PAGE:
Welcome to Super Bowl 41 Hype Week II, when the hype gets really hypey.
Prepare yourself for Media Day Tuesday, which will result in 16 stories about football, 379 stories about oddball reporters -- kids, celebrities, talk-show mascots -- doing interviews on Media Day and 2,927 stories about how Media Day has become nothing more than reporters doing stories about reporters doing stories about how Media Day isn't about anything except reporters doing stories about each other.
And then on Wednesday ...
Let's cast our minds forward to Sunday, when between the pregame extravaganza and the postgame celebration, wedged in there somewhere with Prince and the free-spending contestants in the Super Bowl of Advertising, some football will be played.
Think about however many of the first XL Super Bowls you've watched and ask yourself if you've ever been impressed by the in-game stadium atmosphere. I'm guessing not. The Super Bowl stands are filled with corporate fat cats, random rich people chalking up a life experience, friends, fans and functionaries of the other XXX teams and, like little islands in all of that, die-hards for the AFC and NFC champs.
Now compare that with the stadium atmosphere during the best day of the football year, in the parks where the Conference Championship Games are being played. Which do you like better, 75,000 screaming fans pulling for the home team or a small percentage of that number mixed in with a vast majority that's looking forward to seeing Prince?
Well guess what. The NFL would like more games to have crowds more like the Super Bowl crowd. Quiet. Irrelevant.
The league is considering a rule change designed to lessen the effect of crowd noise. It wouldn't be the worst rule change in NFL history. That one, enacted in MCMLXXXIX and still on the books, though rarely enforced, actually punishes rooting for the home team, penalizing the home team if the visiting-team offense can't hear signals because it's too noisy.
This change, reported in the New York Times in September and in the Cleveland Plain Dealer last week, would only remove a big incentive for the home fans to cheer and stomp and scream and yell. It would simply be a slap in the face to the most dedicated customers. Standard NFL operating procedure.
What the league is considering is allowing a communications system in the helmets of all offensive players. The quarterback would have a microphone, the other players speakers. No more need for silent counts. No more quarterbacks not being able to audible to a new play because their teammates can't hear them.
The home crowd would still be free to yell and scream all it wants. The fans just would no longer have the feeling that they're part of the game.
But hey, who cares about the fans? The most important thing is for every NFL team to be able to have its entire playbook at its disposal on every single down of every game. The prime directive in the NFL is to achieve machinelike perfection, with all variables, particularly the human type, scrubbed away.
That's the thinking behind instant replay. It's the thinking behind playing the Super Bowl on a neutral field, preferably indoors, on a rug. It's the thinking behind trying to take the crowd out of the game.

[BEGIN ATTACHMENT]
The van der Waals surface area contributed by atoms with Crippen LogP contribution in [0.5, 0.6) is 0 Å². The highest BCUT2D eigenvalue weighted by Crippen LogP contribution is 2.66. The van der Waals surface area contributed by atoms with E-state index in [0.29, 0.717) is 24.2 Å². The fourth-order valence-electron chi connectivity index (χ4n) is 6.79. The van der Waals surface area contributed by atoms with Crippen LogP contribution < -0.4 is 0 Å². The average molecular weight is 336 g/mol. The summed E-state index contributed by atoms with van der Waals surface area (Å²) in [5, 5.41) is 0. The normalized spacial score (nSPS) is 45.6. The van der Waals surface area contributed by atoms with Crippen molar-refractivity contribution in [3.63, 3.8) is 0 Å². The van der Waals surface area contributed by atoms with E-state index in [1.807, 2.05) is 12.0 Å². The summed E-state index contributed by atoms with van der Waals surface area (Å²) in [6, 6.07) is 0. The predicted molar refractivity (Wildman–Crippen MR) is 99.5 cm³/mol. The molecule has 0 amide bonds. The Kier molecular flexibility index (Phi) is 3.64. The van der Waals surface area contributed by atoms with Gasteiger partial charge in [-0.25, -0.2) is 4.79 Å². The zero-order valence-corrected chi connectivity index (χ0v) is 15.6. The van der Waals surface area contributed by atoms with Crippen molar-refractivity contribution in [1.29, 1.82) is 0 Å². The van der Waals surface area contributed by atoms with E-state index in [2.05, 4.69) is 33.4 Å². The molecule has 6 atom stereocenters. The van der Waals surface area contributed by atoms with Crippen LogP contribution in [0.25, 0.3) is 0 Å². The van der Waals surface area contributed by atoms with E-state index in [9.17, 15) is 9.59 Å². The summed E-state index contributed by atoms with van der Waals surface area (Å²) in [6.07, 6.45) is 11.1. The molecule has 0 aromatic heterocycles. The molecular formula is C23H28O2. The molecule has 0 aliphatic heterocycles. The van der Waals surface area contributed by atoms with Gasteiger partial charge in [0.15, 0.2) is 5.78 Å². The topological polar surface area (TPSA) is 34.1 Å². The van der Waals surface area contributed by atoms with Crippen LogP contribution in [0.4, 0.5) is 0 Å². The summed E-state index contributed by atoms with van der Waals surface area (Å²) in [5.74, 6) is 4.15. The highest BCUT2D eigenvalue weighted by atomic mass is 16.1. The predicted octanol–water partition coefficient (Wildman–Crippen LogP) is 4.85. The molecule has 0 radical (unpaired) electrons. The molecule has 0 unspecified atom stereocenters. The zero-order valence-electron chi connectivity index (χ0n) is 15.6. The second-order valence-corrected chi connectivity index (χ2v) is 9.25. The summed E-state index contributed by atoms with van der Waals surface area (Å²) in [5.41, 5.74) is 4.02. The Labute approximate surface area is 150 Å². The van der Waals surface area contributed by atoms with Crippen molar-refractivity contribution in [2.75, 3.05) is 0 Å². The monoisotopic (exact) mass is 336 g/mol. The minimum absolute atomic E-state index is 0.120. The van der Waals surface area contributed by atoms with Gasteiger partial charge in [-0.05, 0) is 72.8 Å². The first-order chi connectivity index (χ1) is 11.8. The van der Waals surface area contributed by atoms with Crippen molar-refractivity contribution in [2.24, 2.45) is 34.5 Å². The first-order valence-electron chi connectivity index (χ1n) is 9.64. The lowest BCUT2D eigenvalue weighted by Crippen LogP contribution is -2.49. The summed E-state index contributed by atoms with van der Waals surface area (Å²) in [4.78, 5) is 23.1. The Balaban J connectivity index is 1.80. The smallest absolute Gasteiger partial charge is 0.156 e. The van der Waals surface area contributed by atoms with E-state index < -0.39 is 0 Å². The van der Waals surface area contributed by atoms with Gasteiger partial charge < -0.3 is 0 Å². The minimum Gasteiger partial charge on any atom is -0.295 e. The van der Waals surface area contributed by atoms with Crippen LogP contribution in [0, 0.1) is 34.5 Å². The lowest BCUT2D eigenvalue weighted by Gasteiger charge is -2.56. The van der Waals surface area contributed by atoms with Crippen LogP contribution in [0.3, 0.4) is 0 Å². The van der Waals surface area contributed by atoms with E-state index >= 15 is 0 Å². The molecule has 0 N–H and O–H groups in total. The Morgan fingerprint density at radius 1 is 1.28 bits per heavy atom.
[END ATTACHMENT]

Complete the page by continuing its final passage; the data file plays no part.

Humanity and unpredictability are all well and good, but these are NFL games. Too important for such childish considerations. You can do your yelling and stomping and other silly little activities, fans, but what's really vital is that David Carr must be able to check off to the draw play.
It's hard to believe that this would come up so early in the commissionership of Roger Goodell, a dashing, swashbuckling lifetime bureaucrat. That's just the kind of unpredictability the NFL hates. What a paradox!
It's a testament to how good the NFL's on-field product is that it can so routinely deliver slaps to its most dedicated fans without its status as the colossus of American sports being even slightly threatened. This is a league whose teams have been known to charge people for the privilege of being on a waiting list for season tickets.
Here's hoping this idea is shelved and visiting teams are forced to deal with hostile crowds forevermore. You get a home crowd half the time, after all. Get them rocking -- which you have to do by navigating the NFL's anti-fun rules prohibiting the home team from pumping up the crowd with scoreboard exhortations and the like -- and you have as much of an advantage at home as you have a disadvantage on the road.
And if the idea goes through, here's hoping the helmet-com systems work about as well as my cellphone does.
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No mirror? Go for the piercing [PERMALINK]
The kid wanted a tattoo on his back of the logo of his favorite team, Boca Juniors. But there were three problems:
1) The tattoo artist was a fan of Boca Juniors' rival, River Plate.
2) The artist didn't mention this vital bit of info to the kid.
3) He also said there was no mirror in the joint.
Imagine Junior's surprise when he went home to show the tattoo to Mom and Dad. Actually, imagine their surprise. Their immediate response has so far gone unrecorded, but it was probably something along the lines of "Excuse us, son, but why is there a tattoo of a penis on your back?" Only with way more swearing and screaming and maybe even fainting.
The kid's suing.
I'm thinking there's a lesson somewhere in this cautionary tale but I can't quite figure out what it is.
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